Strong Economic Leadership Can Stem Europe’s Populist Tide

The European Union survived the great populist rebellion of 2017, but few believe the threat from antiestablishment euroskeptic parties has gone away.

Populist parties didn’t win any elections last year, but they made significant gains: The far-right Freedom Party is now the largest opposition party in the Netherlands; the far-right Alternative for Germany party likewise will be Germany’s largest opposition party if Chancellor Angela Merkel succeeds in forming another grand coalition from her Christian Democrats and the Social Democrats; in Austria, the far-right Freedom Party is the junior coalition partner in the new government. Meanwhile the Polish and Hungarian governments continue to pursue populist domestic agendas Brussels believes threaten the rule of law.

True, the prospects for a major populist breakthrough in 2018 look slim. The major elections this year are in Italy, Hungary and Sweden. In Hungary, no change is expected. Prime Minister Viktor Orban’s Fidesz party has a substantial lead over the far-right Nationalist Jobbik party. In Sweden, support for the nationalist Sweden Democrats party has slumped to 14.5% from a peak of over 20% in 2015 at the height of the refugee crisis, according to a major poll published in December. The main focus is therefore on Italy, where the antiestablishment 5 Star Movement leads the polls and the euroskeptic Lega is also gaining support. But under the current electoral law, most analysts expect an inconclusive outcome that will require the formation of a broad coalition.

But what of the populist challenge beyond 2018? Any answer depends partly on what is identified as driving the support for anti-globalization euroskeptic parties. How much of their rise represents a reaction to the refugee crisis of 2015 and opposition to immigration more broadly? How much reflects cultural anxieties, as citizens increasingly feel their identities and traditions are being eroded? And how much is fueled by tough economic conditions following the global financial crisis and eurozone debt crisis, including high unemployment, stagnant wages and job insecurity, which has undermined confidence in political elites?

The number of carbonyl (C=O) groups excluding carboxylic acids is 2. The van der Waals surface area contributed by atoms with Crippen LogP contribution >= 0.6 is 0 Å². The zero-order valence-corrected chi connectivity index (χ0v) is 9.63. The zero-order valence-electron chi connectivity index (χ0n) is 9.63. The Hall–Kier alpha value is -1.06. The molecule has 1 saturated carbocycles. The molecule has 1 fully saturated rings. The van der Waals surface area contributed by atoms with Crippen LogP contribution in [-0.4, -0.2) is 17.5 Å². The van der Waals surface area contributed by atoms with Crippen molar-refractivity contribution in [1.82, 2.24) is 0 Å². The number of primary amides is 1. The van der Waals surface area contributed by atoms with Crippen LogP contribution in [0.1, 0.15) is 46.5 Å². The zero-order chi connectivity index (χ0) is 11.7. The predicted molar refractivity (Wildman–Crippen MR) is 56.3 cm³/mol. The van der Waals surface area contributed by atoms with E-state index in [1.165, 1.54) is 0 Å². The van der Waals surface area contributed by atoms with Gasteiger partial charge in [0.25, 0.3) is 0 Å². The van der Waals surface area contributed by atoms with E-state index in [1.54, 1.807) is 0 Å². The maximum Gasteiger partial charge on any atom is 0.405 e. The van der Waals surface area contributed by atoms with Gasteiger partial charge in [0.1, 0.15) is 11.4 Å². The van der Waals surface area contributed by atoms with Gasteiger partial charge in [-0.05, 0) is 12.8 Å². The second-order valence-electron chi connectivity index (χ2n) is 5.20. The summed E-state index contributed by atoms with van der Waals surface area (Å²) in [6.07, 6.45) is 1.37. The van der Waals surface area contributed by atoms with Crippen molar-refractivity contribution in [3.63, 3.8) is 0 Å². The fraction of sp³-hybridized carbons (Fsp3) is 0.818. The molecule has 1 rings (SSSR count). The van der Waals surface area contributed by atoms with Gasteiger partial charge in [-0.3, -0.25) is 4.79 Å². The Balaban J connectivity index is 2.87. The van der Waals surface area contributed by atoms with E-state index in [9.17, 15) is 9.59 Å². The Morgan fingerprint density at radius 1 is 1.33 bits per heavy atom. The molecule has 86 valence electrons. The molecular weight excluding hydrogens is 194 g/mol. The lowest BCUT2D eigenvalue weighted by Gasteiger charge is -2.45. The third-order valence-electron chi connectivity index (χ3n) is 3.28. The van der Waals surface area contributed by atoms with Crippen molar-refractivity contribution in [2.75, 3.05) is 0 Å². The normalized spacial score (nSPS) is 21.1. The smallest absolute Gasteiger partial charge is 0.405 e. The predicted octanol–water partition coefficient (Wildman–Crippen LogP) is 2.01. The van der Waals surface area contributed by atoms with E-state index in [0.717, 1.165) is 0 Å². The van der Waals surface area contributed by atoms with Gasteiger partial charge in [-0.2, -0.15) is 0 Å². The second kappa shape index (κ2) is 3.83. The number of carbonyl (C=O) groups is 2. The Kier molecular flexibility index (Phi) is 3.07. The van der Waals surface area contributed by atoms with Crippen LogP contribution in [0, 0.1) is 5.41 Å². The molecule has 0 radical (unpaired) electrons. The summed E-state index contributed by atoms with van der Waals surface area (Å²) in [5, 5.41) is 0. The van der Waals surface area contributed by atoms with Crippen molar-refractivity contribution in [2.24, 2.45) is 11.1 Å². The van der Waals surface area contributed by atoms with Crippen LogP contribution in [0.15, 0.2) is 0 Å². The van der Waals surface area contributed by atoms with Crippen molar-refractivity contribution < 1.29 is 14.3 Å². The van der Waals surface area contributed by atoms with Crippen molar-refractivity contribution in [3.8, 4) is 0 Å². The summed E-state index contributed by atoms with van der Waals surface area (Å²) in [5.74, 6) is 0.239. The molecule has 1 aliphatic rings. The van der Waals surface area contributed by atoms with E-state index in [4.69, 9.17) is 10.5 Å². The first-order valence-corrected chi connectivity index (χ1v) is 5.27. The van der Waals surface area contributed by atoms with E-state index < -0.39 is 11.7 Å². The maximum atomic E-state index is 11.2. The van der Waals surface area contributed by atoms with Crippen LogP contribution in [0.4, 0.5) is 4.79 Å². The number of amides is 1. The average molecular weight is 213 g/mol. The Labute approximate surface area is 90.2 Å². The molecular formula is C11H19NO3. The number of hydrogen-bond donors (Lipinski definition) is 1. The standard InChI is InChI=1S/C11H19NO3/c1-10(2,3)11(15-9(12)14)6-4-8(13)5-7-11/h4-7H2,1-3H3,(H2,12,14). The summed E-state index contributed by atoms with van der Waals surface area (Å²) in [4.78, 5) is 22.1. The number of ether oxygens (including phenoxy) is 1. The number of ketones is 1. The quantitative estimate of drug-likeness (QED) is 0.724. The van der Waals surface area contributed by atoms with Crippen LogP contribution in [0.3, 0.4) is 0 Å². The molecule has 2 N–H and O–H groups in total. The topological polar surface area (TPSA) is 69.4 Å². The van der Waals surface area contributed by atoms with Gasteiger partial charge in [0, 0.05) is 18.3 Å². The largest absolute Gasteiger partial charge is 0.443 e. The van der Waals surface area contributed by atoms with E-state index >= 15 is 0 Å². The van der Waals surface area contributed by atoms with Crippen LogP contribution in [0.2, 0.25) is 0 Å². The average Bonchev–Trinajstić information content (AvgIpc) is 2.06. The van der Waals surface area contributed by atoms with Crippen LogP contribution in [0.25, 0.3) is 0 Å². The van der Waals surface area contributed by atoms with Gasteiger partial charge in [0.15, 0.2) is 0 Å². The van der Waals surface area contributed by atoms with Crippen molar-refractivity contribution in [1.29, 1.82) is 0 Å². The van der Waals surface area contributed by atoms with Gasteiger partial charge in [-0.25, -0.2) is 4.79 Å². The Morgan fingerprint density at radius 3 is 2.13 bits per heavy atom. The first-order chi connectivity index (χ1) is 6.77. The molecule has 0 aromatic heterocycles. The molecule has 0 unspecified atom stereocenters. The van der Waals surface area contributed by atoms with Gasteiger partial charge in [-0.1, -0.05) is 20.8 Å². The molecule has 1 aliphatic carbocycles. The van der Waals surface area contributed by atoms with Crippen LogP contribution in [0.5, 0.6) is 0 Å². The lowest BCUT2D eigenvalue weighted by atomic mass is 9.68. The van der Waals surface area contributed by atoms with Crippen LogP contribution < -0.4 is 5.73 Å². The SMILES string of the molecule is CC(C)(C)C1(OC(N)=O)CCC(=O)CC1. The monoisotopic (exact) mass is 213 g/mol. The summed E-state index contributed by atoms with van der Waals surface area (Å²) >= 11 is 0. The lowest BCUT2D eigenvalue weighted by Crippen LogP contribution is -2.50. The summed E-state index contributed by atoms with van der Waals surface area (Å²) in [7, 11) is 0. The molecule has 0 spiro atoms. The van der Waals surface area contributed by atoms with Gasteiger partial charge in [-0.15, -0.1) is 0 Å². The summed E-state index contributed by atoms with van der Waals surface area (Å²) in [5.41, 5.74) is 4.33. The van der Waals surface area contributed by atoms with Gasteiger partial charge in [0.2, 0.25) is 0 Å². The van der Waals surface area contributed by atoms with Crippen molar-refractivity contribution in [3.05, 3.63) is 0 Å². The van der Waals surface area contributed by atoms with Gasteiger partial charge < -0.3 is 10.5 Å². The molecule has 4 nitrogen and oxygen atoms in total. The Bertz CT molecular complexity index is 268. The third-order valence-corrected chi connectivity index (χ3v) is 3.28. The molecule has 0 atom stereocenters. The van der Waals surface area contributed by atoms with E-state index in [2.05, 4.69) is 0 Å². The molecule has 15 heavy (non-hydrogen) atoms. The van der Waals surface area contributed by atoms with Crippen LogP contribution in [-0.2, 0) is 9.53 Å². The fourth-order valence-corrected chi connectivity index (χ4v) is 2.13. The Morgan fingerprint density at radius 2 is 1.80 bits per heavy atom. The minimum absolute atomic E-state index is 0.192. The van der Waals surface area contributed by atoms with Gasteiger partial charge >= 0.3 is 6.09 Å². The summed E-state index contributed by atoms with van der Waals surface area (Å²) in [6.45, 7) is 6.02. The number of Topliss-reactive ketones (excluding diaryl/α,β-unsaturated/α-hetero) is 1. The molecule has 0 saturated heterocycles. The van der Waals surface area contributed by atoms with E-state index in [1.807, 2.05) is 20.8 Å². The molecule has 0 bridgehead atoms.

Of course, this debate has been raging on both sides of the Atlantic, and the answer may lie in a mixture of these factors.

Nonetheless, a paper published last year by the Centre for Economic Policy Research in London found a strong economic link to support for populist parties. The study found that a 1-percentage point increase in unemployment tends to lead to a 1-percentage point increase in support for populist parties. The study was conducted by four European economists — Yann Algan, Elias Papaioannou, Evgenia Passari and Sergei Guriev, chief economist of the European Bank for Reconstruction and Development.

The study also found a clear correlation between unemployment and negative attitudes toward the EU, with rising joblessness leading to falling trust in EU and national political institutions and courts. This poses a particular problem for the EU: The eurozone debt crisis exposed serious shortcomings both in the eurozone’s institutional structure and in the structures of the many countries’ labor markets, which led to the sharp rise in unemployment. That highlighted the need for structural overhauls both at eurozone and national level to encourage investment and make it easier for economies to reallocate resources to more productive sectors. Yet delivering these sort of structural changes requires trust. If it’s lacking, there will be fewer reforms, and so unemployment will remain higher.

The good news for the EU is that not only is the eurozone economy growing and unemployment falling — down to 8.8% from a peak of just over 12% in 2013 — but this is being accompanied by rising trust and support for the EU.

Optimism toward the EU economy is now at its highest level since 2010, while optimism about national economies is at its highest since 2007. Support for euro membership now stands at 74% among euro-area citizens, its highest level since 2004, with 21% opposed, according to the EU’s latest Eurobarometer opinion survey, published in December. Meanwhile, 40% of EU citizens now have a positive image of the EU, compared with 37% who have a neutral image and 21% negative.

But are the various grand coalitions and minority governments in whose hands the fate of Europe now rests really capable of driving the overhauls needed to transform job markets and kill off the populist threat for good? Or will the tendency of some mainstream parties to respond to the populist challenge by adopting aspects of their agendas — including policies on immigration and treatment of refugees — legitimizeeuroskeptic parties and polarize political debate, making it harder to deliver reforms at national and EU level?

Europe’s mainstream politicians earned a reprieve in 2017. But the longer-term stability of European politics depends on whether they will be able to seize the opportunities provided by a booming economy in 2018.
Source: Dow Jones